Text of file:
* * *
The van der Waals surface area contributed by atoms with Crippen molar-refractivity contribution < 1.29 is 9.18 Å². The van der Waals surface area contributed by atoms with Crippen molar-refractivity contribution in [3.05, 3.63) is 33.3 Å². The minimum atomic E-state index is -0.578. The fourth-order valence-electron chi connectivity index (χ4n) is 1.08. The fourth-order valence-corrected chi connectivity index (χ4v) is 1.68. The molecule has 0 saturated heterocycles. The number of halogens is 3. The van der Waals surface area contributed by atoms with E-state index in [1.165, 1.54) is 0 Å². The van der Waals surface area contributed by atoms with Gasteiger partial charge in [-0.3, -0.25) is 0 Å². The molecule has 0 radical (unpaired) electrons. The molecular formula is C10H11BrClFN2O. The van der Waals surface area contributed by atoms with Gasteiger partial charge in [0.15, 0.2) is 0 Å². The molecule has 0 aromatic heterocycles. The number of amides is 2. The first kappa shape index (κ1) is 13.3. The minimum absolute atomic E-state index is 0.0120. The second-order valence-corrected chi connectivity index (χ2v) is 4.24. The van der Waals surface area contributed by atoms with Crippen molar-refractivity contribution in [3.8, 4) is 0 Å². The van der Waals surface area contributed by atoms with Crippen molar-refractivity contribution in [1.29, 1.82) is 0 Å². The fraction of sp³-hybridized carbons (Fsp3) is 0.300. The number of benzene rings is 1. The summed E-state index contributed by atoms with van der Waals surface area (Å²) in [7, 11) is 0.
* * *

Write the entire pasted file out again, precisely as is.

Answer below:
The van der Waals surface area contributed by atoms with Crippen molar-refractivity contribution < 1.29 is 9.18 Å². The van der Waals surface area contributed by atoms with Crippen molar-refractivity contribution in [3.05, 3.63) is 33.3 Å². The minimum atomic E-state index is -0.578. The fourth-order valence-electron chi connectivity index (χ4n) is 1.08. The fourth-order valence-corrected chi connectivity index (χ4v) is 1.68. The molecule has 0 saturated heterocycles. The number of halogens is 3. The van der Waals surface area contributed by atoms with E-state index in [1.165, 1.54) is 0 Å². The van der Waals surface area contributed by atoms with Gasteiger partial charge in [-0.3, -0.25) is 0 Å². The molecule has 0 radical (unpaired) electrons. The molecular formula is C10H11BrClFN2O. The van der Waals surface area contributed by atoms with Gasteiger partial charge in [0.15, 0.2) is 0 Å². The molecule has 0 aromatic heterocycles. The number of amides is 2. The first kappa shape index (κ1) is 13.3. The minimum absolute atomic E-state index is 0.0120. The second-order valence-corrected chi connectivity index (χ2v) is 4.24. The van der Waals surface area contributed by atoms with Crippen molar-refractivity contribution in [3.8, 4) is 0 Å². The van der Waals surface area contributed by atoms with Crippen molar-refractivity contribution in [1.29, 1.82) is 0 Å². The fraction of sp³-hybridized carbons (Fsp3) is 0.300. The number of benzene rings is 1. The summed E-state index contributed by atoms with van der Waals surface area (Å²) in [7, 11) is 0.